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PLoS One. 2011 Feb 22;6(2):e16626. doi: 10.1371/journal.pone.0016626.

Genome of a low-salinity ammonia-oxidizing archaeon determined by single-cell and metagenomic analysis.

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  • 1Department of Bioengineering, Howard Hughes Medical Institute, Stanford University, Stanford, California, United States of America.

Abstract

Ammonia-oxidizing archaea (AOA) are thought to be among the most abundant microorganisms on Earth and may significantly impact the global nitrogen and carbon cycles. We sequenced the genome of AOA in an enrichment culture from low-salinity sediments in San Francisco Bay using single-cell and metagenomic genome sequence data. Five single cells were isolated inside an integrated microfluidic device using laser tweezers, the cells' genomic DNA was amplified by multiple displacement amplification (MDA) in 50 nL volumes and then sequenced by high-throughput DNA pyrosequencing. This microscopy-based approach to single-cell genomics minimizes contamination and allows correlation of high-resolution cell images with genomic sequences. Statistical properties of coverage across the five single cells, in combination with the contrasting properties of the metagenomic dataset allowed the assembly of a high-quality draft genome. The genome of this AOA, which we designate Candidatus Nitrosoarchaeum limnia SFB1, is ∼1.77 Mb with >2100 genes and a G+C content of 32%. Across the entire genome, the average nucleotide identity to Nitrosopumilus maritimus, the only AOA in pure culture, is ∼70%, suggesting this AOA represents a new genus of Crenarchaeota. Phylogenetically, the 16S rRNA and ammonia monooxygenase subunit A (amoA) genes of this AOA are most closely related to sequences reported from a wide variety of freshwater ecosystems. Like N. maritimus, the low-salinity AOA genome appears to have an ammonia oxidation pathway distinct from ammonia oxidizing bacteria (AOB). In contrast to other described AOA, these low-salinity AOA appear to be motile, based on the presence of numerous motility- and chemotaxis-associated genes in the genome. This genome data will be used to inform targeted physiological and metabolic studies of this novel group of AOA, which may ultimately advance our understanding of AOA metabolism and their impacts on the global carbon and nitrogen cycles.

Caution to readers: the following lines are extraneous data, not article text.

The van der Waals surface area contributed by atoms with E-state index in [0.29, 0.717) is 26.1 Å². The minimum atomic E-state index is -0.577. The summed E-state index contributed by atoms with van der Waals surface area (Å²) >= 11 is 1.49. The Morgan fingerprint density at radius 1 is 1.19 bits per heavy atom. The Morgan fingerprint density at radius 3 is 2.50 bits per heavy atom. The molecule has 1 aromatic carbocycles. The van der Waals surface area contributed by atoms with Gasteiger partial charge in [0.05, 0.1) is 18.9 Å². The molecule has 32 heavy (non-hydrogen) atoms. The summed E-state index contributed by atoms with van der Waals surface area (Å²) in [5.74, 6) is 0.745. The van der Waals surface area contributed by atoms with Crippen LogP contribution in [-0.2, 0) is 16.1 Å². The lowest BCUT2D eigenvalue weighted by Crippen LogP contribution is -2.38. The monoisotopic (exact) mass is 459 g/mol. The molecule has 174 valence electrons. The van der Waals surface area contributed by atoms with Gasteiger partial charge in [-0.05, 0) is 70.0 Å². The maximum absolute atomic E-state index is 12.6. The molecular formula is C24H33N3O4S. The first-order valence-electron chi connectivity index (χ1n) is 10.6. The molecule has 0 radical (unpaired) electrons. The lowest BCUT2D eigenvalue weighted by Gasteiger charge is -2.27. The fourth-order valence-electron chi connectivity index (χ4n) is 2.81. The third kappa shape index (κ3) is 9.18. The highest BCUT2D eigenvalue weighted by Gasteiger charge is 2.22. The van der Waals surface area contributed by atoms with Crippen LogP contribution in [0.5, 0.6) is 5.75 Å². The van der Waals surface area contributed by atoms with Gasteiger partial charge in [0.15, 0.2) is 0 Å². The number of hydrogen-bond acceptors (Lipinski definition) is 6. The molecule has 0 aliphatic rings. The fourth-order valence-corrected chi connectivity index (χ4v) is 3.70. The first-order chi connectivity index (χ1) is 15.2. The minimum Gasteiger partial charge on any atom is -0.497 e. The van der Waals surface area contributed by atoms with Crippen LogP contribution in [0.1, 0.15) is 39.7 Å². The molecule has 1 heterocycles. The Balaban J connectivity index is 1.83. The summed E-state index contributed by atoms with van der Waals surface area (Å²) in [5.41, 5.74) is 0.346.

PMID:
21364937
[PubMed - indexed for MEDLINE]
PMCID:
PMC3043068
Free PMC Article
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